Lack of regulations causes a stomach upset

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In the non-pharma perishables sector there is no equivalent, although talk in the industry suggests IATA may come up with a similar programme for the food side of the business.

“This means,” Susan Bell says, “without laws or even voluntary temperature regulations in the perishable supply chain, consumers have no choice but to put their trust in product and logistics providers.

“So that chicken you’ve eaten for dinner last night, you assume it’s safe. And for the most part, the reputable companies assure that safety, but not all start-ups do,” Bell says in reference to the plethora of food-related e-commerce platforms that have sprung up.

In what is clearly one end of the perishables supply chain, one of the problems she notes, is that these platforms offering e-meals, or speciality foods for instance, may not have any food safety experts onboard.

“But you ordered from them and they put it in an EPS (expanded polystyrene) cooler, or another type of item and they stuck an ice pack in it. You assume it’s safe, but it may or may not be.” She notes that the “dangerous lack of regulations” around perishable foods was highlighted in the US with a Rutgers University study last year.

Encompassing nearly 400 online food-related services including the two biggest – HelloFresh and Blue Apron – it was found that despite the fact all the companies in the study used cold packs and some kind of thermal insulation, half of all the meat, seafood and poultry arrived at consumer’s doorsteps higher than 4.4°C.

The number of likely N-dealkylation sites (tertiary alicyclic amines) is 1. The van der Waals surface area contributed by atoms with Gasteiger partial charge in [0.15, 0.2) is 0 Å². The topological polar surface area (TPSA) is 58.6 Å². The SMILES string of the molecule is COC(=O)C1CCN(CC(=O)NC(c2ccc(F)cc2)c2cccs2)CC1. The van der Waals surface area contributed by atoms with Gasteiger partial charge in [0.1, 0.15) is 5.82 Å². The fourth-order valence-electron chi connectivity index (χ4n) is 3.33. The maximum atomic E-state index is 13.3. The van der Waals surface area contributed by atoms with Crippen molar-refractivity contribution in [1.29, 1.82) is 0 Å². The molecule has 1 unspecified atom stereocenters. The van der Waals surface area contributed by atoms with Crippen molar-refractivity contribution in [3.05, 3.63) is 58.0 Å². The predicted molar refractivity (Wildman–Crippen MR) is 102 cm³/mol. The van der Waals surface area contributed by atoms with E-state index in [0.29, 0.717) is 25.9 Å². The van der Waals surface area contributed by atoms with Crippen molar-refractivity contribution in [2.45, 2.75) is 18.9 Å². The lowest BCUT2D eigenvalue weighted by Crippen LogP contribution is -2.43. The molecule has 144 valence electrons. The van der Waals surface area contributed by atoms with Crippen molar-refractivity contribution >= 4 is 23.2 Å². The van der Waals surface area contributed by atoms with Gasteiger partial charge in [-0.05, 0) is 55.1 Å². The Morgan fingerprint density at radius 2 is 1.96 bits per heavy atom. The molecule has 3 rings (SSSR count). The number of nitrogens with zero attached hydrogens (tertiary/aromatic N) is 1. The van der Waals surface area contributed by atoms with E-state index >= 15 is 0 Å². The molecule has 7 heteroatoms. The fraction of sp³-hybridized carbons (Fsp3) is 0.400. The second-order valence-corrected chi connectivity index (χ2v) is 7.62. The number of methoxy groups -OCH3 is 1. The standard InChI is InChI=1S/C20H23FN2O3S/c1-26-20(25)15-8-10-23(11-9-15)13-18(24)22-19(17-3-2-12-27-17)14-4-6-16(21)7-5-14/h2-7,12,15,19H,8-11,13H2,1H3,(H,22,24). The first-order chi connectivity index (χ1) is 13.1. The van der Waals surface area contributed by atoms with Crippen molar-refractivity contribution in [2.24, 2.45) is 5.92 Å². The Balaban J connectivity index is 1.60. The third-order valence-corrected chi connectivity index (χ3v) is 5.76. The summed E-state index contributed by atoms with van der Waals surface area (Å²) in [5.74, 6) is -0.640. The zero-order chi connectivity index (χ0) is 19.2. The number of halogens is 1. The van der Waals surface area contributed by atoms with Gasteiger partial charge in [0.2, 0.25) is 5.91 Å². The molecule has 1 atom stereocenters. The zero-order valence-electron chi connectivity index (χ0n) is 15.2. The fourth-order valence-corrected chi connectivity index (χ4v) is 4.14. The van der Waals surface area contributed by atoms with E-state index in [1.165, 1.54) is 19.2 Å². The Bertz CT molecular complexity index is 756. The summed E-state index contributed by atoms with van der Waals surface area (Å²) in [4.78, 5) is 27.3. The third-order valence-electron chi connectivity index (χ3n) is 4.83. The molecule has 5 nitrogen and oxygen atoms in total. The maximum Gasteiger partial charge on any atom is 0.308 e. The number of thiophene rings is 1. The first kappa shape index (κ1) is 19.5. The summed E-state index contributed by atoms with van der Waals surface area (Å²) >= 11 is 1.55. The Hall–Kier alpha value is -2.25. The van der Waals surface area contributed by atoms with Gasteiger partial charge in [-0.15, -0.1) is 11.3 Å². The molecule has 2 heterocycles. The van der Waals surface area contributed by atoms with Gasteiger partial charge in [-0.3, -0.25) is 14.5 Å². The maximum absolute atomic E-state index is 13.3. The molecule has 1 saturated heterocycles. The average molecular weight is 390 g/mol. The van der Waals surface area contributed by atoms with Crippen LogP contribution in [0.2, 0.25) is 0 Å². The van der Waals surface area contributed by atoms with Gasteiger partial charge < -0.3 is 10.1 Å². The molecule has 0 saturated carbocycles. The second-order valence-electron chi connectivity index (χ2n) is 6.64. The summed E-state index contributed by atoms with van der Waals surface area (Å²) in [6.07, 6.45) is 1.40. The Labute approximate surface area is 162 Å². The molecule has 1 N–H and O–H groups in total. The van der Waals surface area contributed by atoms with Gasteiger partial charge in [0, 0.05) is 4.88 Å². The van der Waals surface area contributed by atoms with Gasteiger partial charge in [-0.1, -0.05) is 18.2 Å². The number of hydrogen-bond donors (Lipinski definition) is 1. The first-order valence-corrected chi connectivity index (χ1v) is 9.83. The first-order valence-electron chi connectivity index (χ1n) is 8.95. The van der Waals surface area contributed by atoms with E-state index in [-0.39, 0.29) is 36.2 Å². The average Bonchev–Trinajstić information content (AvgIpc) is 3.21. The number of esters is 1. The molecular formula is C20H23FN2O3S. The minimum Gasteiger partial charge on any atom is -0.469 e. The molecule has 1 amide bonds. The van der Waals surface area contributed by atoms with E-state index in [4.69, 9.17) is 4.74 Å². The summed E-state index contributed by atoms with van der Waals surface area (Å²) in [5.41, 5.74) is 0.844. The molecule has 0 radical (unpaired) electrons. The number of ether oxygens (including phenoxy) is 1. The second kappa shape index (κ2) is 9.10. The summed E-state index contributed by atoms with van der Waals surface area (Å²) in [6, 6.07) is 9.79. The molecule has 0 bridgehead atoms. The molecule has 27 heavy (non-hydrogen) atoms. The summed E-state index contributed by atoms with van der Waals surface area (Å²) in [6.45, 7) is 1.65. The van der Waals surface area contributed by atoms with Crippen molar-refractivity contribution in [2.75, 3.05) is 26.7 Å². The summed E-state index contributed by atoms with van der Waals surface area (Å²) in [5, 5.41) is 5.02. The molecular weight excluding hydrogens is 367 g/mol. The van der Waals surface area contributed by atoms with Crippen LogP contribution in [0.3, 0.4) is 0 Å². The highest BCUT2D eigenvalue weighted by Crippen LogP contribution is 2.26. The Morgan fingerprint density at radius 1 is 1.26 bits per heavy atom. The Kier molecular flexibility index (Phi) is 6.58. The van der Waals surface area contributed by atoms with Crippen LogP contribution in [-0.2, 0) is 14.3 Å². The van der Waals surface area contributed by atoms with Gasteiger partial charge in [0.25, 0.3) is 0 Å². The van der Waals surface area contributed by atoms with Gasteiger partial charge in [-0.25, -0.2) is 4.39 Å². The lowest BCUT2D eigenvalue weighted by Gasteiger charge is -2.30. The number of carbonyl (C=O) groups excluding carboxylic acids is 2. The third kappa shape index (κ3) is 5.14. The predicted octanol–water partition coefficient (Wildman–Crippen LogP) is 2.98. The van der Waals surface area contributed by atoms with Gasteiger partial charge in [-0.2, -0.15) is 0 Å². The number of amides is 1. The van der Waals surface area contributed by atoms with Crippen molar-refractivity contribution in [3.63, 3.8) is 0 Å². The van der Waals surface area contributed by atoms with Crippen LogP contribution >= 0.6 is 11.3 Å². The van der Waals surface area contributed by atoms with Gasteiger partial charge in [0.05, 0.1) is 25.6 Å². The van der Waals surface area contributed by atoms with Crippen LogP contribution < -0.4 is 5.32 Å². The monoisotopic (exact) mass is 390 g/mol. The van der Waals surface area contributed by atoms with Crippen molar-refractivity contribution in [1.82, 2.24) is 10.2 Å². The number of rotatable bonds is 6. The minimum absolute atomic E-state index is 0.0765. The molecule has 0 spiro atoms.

“That’s a temperature that makes meat unsafe to consume. One order in the study arrived with the temperature between 15.5 and 20°C – that’s halfway cooked,” she said. “Food containing that many pathogenic bacteria can cause food borne illness. And for a child or an elderly person it could be worse,” she adds.

Part of the problem is that the rapid rise of e-commerce has driven massive changes and added complexity in both the B2B and B2C fulfilment supply chains. The centre of e-commerce has shifted from North America to the Asia-Pacific, Bell highlights.

And with 1.4 billion people joining the global middle class by 2020, according to a McKinsey & Company study, a full 85 per cent will be in the Asia-Pacific region. The global affluence of this new emergent middle class – especially in Asia – has led to rocketing demand more expensive, imported foods.

This can be seen in everything from rampant demand for Chilean cherries, to US meat, of which 50 per cent of all that is produced is now exported to Asia. But the problem, Bell highlights, is that cross-border trade – including e-commerce – is even more challenging for temperature sensitive products because of various reasons, chiefly delays in customs. Part of this is just the sheer volumes involved.

Bell notes that earlier this year China’s General Administration of Customs reported that the annual growth rate over the last three years for cross-border e-commerce was over 50 per cent.

“The last mile is absolutely a critical challenge and one that we must continue to solve, but I’m here to tell you the last mile doesn’t matter if the first mile and all the other miles in between are broken. It’s a very highly complex supply-chain with multiple handoffs,” she highlights.

And with the problems that exist today including a lack of infrastructure in the emerging markets cool chains are already struggling. “What about the major growth that’s coming tomorrow?” she asks.